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Black Friday Sales See Decrease From Previous Years

December 11, 2020

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It’s 7 a.m., you along with hundreds of other people rush into Target as their doors finally open for the craziest shopping day of the year.

Except this year, it’s 7 a.m. and you along with 52.1 percent of the people who would normally rush in-store to shop carefully walk in. Making sure there are at least six feet between you and every nearby shopper, who, in normal years, would have shoved you out of the way to get to the ridiculously discounted television set. 

With unemployment rates still alarmingly high, the amount of money spent on Black Friday was bound to decrease, as one in three shoppers are in a worse financial situation than at this same time last year.

Although Americans still spent around 6.3 million dollars a minute this year, according to Deloitte’s annual holiday survey, shoppers in the metro area were expected to spend 28 percent less than the usual $1,387 per household.

Marit Erickson, sophomore, worked at Target for her first Black Friday, and surprisingly there was little difference compared to a regular Friday.

“It wasn’t busier than usual at all because we’ve had deals all week. There wasn’t that huge of a difference since most people were doing their shopping earlier in the week,” Erickson said.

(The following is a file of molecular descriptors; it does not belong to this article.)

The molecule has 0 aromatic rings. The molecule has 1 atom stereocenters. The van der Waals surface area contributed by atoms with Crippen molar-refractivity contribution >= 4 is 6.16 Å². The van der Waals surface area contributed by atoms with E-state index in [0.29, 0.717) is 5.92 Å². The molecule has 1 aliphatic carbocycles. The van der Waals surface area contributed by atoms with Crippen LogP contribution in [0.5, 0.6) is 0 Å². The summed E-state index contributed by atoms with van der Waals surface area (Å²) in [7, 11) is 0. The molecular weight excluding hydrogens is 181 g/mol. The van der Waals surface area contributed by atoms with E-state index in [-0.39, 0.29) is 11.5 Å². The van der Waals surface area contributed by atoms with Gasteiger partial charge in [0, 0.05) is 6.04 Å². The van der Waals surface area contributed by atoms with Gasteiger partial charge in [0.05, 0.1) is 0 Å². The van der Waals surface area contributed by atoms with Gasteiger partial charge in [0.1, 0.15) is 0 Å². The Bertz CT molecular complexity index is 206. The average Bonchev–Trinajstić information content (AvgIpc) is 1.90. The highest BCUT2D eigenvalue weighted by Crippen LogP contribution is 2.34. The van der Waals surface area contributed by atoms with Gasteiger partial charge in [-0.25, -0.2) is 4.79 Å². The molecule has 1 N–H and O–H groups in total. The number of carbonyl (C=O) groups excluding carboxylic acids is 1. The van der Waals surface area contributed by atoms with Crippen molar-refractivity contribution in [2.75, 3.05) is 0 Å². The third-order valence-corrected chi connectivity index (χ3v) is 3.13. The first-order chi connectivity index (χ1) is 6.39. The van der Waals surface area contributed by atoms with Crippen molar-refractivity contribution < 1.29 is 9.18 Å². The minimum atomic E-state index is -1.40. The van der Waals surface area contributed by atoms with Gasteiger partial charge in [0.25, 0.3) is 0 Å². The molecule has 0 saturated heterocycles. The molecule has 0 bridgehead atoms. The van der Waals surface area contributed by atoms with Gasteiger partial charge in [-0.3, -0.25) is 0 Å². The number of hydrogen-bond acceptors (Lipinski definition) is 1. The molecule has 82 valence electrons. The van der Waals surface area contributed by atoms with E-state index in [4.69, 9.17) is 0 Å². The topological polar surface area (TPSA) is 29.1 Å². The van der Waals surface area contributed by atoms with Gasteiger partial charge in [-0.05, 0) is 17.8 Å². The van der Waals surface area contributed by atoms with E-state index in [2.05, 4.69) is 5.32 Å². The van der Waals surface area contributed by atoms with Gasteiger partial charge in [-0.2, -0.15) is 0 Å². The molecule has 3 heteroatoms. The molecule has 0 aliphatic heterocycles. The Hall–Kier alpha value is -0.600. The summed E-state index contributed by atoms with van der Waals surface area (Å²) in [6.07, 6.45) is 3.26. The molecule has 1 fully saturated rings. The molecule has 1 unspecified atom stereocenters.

Target starting their deals earlier in the week could be found in stores across the country. Due to COVID-19, these sales were primarily online at places like Best Buy, Kohls, Urban Outfitters, and more. Stores like Macy’s began their Black Friday deals as early as October. 

Along with starting the deals early, many large companies will continue the deals throughout the holiday season. Home Depot, known for their holiday decor, will be having deals for the next two months so shoppers don’t feel like they need to rush in store.

Though there was a drastic decrease for in-store Black Friday shoppers, many people still participated in the yearly occasion.

Sam Martin, sophomore, went with friends to Best Buy at 4 a.m to try and purchase the newest Xbox, but with their limited stock, he was unable to do so. 

“They [Best Buy] opened at 5 [a.m.] so since we got there super early there wasn’t really a line,” Martin said. “The line eventually got longer and when it finally opened there was a good amount of people there, but it wasn’t too crowded.”

Shopping socially distanced is something that people have had to do since March, but on days like Black Friday that are known for big crowds, the difference in the number of people in stores is much more significant.

With most stores only allowing a fraction of their full capacity inside at once because of COVID-19, long lines are a common occurrence. Stores like Lululemon have implemented a virtual waitlist where shoppers can put their name and phone number on a list and receive a text when it is their turn to shop in-store. This allows customers to shop at other stores rather than just standing there waiting for their turn.

Since COVID-19 has completely changed the shopping experience that so many enjoy on Black Friday, it makes sense why so few people participated. 

Black Friday is just one more thing to add to the long list of normal activities taken for granted before COVID-19.

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